Microsoft Offers $44.6B for Yahoo

WOW…

Microsoft Corp. has pounced on slumping Internet icon Yahoo Inc. with an unsolicited takeover offer of $44.6 billion in its boldest bid yet to challenge Google Inc.’s dominance of the lucrative online search and advertising markets.

The surprise offer of $31 per share, made late Thursday and announced Friday, comes with Sunnyvale-based Yahoo in a vulnerable position.

In a statement Friday, Yahoo said it will “carefully and promptly” study Microsoft’s bid.

[…]

In a letter to Yahoo’s board of directors, Microsoft Chief Executive Steve Ballmer indicated the world’s largest software maker is determined to bring the two companies together.

To underscore its resolve, Microsoft is offering a 62 percent premium to Yahoo’s closing stock price Thursday.

[Source: Yahoo News]

Rumors have been going around for quite some time now that Microsoft would eventually attempt to buy Yahoo, and now they have come true.

If Yahoo shareholders decide to sell, what would it mean for the Internet?
Would it make the companies’ combined portfolios better suited to take on Google?
What would happen to all the different Yahoo services? Especially if they have existing competing Microsoft services? It’d certainly be a shame to see services like Flickr or Delicious take a down turn because of this.
Many questions, and still too early to know for sure what the answers are.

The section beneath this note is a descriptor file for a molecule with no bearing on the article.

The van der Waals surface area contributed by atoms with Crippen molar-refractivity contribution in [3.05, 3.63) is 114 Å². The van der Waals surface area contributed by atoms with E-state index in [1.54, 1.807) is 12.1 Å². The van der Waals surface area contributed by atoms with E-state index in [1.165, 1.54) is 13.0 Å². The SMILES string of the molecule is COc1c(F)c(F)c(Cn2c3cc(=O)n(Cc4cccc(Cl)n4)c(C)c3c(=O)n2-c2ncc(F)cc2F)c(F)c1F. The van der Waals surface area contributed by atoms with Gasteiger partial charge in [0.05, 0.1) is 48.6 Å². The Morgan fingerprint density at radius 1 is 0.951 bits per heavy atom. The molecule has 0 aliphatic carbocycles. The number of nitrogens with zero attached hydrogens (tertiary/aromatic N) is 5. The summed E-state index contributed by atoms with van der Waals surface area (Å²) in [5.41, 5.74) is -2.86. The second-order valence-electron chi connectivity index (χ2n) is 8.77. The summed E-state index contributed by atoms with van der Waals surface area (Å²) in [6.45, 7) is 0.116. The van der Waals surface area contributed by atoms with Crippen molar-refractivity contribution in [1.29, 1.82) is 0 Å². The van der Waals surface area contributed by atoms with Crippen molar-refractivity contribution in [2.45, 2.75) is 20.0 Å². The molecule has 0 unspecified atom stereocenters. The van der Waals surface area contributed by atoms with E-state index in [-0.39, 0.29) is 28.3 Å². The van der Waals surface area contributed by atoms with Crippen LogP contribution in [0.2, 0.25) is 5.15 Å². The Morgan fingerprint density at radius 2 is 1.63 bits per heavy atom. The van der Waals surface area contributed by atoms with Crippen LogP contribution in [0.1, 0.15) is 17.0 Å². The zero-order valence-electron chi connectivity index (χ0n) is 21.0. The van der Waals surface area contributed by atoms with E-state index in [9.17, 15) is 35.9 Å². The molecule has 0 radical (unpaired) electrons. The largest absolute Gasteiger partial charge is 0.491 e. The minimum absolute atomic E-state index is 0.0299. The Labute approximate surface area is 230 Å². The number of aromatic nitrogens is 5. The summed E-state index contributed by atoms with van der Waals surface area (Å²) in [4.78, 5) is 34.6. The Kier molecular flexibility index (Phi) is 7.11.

Personally, I would prefer for this deal not to happen, because the way things are now allows for more competition and more creativity. Anyway, even if the deal goes through, I’m not sure it will change much in Microsoft’s position against Google, especially if they start trying to take Yahoo the Microsoft way and start MS’ing their products and services and badly re-branding them.

If the deal goes through, what I think they should do is leave Yahoo a lot of its independence and spirit, not change the product/service names, drop MSN altogether and study quantitatively and qualitatively competing products in the portfolio to take decisions on which to integrate everything into as a brand.

Anyway, I guess we’ll just wait and see how all this plays out. But it has the potential to change a big part of the geography of the online world.

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